Always only run fsck on unmounted or read-only mounted filesystems. This is mandatory; otherwise, fsck might perform an operation on a file a user has open, causing corruption. If it’s the root filesystem, you should either do it in single-user mode or use the rescue CD-ROM to ensure that the root is mounted read-only.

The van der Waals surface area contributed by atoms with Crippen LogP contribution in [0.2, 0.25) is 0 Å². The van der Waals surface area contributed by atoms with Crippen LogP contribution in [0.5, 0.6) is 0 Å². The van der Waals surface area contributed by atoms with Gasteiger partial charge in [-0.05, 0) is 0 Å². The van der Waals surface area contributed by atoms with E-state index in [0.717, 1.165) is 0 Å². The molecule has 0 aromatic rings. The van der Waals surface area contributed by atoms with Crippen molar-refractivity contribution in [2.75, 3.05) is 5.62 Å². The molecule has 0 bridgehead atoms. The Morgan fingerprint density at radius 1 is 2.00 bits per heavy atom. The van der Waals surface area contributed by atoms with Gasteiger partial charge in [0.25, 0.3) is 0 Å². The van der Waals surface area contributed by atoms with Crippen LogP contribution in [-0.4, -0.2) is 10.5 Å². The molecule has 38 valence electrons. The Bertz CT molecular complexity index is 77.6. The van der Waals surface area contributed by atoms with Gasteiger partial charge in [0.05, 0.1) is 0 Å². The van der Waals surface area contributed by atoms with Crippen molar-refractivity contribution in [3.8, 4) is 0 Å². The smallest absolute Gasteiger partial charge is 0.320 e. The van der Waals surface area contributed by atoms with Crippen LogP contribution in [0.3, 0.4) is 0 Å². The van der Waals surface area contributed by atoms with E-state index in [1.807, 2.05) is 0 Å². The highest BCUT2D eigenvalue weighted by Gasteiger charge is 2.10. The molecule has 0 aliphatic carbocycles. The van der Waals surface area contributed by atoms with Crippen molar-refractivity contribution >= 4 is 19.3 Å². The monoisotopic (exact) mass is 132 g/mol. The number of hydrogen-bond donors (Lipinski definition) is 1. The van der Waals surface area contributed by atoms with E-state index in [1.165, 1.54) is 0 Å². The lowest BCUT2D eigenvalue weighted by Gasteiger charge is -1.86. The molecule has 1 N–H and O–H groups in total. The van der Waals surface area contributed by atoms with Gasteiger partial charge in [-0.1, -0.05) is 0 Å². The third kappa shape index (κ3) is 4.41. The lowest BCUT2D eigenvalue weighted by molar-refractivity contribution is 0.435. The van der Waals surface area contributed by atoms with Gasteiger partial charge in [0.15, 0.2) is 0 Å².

Example 9-12 shows a sample of a check on a filesystem.
# fsck -v /dev/sda1fsck from util-linux 2.25.2e2fsck 1.42.11 (09-Jul-2014)/dev/sda1 is mounted.e2fsck: Cannot continue, aborting.# umount /dev/sda1# fsck -v /dev/sda1fsck from util-linux 2.25.2e2fsck 1.42.11 (09-Jul-2014)/dev/sda1: clean, 430/128016 files, 182615/512000 blocks
The system would ...